Late last year, Let’s Encrypt, that wonderful semi-automated free SSL certificate service, announced that they would be adding support for wildcard certificates. A standard SSL certificate only covers the specific domains and sub-domains it was issued for, and needs to be modified or adjusted to allow more sub-domains. While it’s not a big deal to make these changes, a wildcard SSL certificate is a really simple way of covering yourself for all the different sub-domains you might have, and might want down the track.

Getting the wildcard certificate (or even a “normal” certificate) from Let’s Encrypt can seem daunting at first, but with the right information, it goes smoothly most of the time.

This post is going to cover how to get a hold of a wildcard SSL certificate from Let’s Encrypt, and then how to get that SSL certificate into your Windows box to use with IIS. I’m going to gloss over the parts where the pfx file is being copied from Linux to Windows, assuming that you know how to use ssh/scp/pscp to move files about.

Ready? Right. Onwards.


You’ll need to have access to:

  • A linux machine, where you are a sudoer (or root) (I did this with an Ubuntu 16.04LTS box).
  • Your public DNS zone for the domain you’re trying to get the certificate for.
  • Your IIS box.


I’m going to assume you have SSH access to your Linux machine, and that you know how to use it. Also that you know how to add TXT record to your public DNS zone.

You’ll need to move your freshly minted pfx file from the Linux machine to the Windows machine. I use PuTTY and pscp to move files to and from Linux boxes from Windows. I think you should too.

I’m also assuming you know how to change which SSL certificate a binding is using in IIS.

Let’s do this:

Most of this will be done in the Linux machine, so connect to it with PuTTY.

Download certbot-auto by running the command


Then make it executable by running

chmod u+x certbot-auto

Certbot-auto is a glorious script that makes everything happen pretty much automatically. It will grab all the required dependencies, it’ll request the certificate for you, tell you what to put in your TXT record, then put the certificate in a sensible spot for you.

Let’s request that certificate for your favourite domain, *

sudo ./certbot-auto certonly -d * --manual --preferred-challenges dns-01

As it’s your first time running certbot-auto, it will probably download and install a bunch of apt packages. Once it’s done, it will request the certificate, and assuming everything has gone well, prompt you to create the TXT record for your domain.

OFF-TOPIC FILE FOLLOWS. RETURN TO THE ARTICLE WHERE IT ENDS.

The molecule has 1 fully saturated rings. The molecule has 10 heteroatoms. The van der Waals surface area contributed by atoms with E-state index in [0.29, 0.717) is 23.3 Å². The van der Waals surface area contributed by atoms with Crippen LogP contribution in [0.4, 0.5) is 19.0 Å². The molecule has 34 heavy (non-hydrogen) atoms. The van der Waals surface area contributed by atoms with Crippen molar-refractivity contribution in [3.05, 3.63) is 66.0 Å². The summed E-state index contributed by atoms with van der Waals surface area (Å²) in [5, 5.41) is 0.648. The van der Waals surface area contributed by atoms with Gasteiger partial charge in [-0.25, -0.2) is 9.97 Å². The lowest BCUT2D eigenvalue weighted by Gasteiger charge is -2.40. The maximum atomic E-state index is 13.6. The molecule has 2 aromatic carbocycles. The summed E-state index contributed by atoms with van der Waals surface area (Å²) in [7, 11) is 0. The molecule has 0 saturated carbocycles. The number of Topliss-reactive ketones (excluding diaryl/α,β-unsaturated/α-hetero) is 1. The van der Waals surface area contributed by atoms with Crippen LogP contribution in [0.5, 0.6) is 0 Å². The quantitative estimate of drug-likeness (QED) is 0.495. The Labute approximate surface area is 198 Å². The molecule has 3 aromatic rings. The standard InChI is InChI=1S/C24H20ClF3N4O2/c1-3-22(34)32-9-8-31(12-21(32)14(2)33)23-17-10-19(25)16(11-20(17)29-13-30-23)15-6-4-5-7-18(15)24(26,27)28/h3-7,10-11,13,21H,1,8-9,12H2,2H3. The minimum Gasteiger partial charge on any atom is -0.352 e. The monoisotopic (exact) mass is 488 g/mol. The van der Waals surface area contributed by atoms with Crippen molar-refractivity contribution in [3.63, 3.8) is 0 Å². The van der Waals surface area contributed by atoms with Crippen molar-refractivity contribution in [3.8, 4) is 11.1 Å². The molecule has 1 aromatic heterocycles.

TXT Record

Now is the time to create the TXT record with the string provided by certbot for If you’re unsure how to do this, as your hosting provider to help. Or a friendly friend.

Once you’ve set it up, it’s time to hit Enter to finish certbot’s job. Wait for that to happen, then it’s time to move on to exporting the keys into a format Windows can handle.


Your newly minted SSL certificate will be found in the following directory:


together with a README file, and three other files. That live folder is locked down, so you can only get to it as root. You can either switch to root, or you can sudo the following command from your home folder (I recommend the latter, but do the former).

So, from your home directory, run the following command:

sudo openssl pkcs12 -export -out -inkey /etc/letsencrypt/live/ -in /etc/letsencrypt/live/

Enter a password when prompted, and you will have generated a PKCS #12 archive of the SSL certificate. This format is very easy to import into IIS in the next step.

Importing the key into IIS

The final two steps are to import the key into IIS, then change the binding to the newly imported certificate. I’m doing this in IIS7 on Server 2008R2, but shouldn’t be too different in newer versions.

Copy the file from your Linux box to the Windows server (most likely with PSCP), then start up the IIS manager.

Open the Server Certificates feature, then click on “Import…” under actions in the top right hand corner. Find the file, enter the password you picked, and you’re done. Change the bindings for the sites you would like to use this new SSL certificate, and you’re done.

Bonus – Installing Certificate into UniFi

sudo keytool -importkeystore -deststorepass aircontrolenterprise -destkeypass aircontrolenterprise -destkeystore /var/lib/unifi/keystore -srckeystore path-to-your-exported-pfx -srcstoretype PKCS12